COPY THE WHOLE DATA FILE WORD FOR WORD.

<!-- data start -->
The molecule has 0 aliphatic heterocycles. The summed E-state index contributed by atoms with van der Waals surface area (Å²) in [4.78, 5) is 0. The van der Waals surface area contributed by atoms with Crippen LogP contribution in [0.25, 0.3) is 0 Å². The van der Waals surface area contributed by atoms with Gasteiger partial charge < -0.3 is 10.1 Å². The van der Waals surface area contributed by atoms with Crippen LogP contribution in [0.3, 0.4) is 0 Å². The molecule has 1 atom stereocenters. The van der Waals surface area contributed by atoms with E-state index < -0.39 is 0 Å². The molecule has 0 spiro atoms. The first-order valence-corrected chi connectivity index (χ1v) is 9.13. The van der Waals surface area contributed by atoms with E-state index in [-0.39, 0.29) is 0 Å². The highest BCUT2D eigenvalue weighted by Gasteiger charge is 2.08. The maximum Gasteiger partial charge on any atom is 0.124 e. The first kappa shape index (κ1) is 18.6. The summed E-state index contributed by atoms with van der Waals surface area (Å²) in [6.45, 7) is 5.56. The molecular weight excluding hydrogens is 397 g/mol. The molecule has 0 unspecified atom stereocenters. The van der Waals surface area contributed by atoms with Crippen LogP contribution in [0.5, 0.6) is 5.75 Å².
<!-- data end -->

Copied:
The molecule has 0 aliphatic heterocycles. The summed E-state index contributed by atoms with van der Waals surface area (Å²) in [4.78, 5) is 0. The van der Waals surface area contributed by atoms with Crippen LogP contribution in [0.25, 0.3) is 0 Å². The van der Waals surface area contributed by atoms with Gasteiger partial charge < -0.3 is 10.1 Å². The van der Waals surface area contributed by atoms with Crippen LogP contribution in [0.3, 0.4) is 0 Å². The molecule has 1 atom stereocenters. The van der Waals surface area contributed by atoms with E-state index < -0.39 is 0 Å². The molecule has 0 spiro atoms. The first-order valence-corrected chi connectivity index (χ1v) is 9.13. The van der Waals surface area contributed by atoms with E-state index in [-0.39, 0.29) is 0 Å². The highest BCUT2D eigenvalue weighted by Gasteiger charge is 2.08. The maximum Gasteiger partial charge on any atom is 0.124 e. The first kappa shape index (κ1) is 18.6. The summed E-state index contributed by atoms with van der Waals surface area (Å²) in [6.45, 7) is 5.56. The molecular weight excluding hydrogens is 397 g/mol. The molecule has 0 unspecified atom stereocenters. The van der Waals surface area contributed by atoms with Crippen LogP contribution in [0.5, 0.6) is 5.75 Å².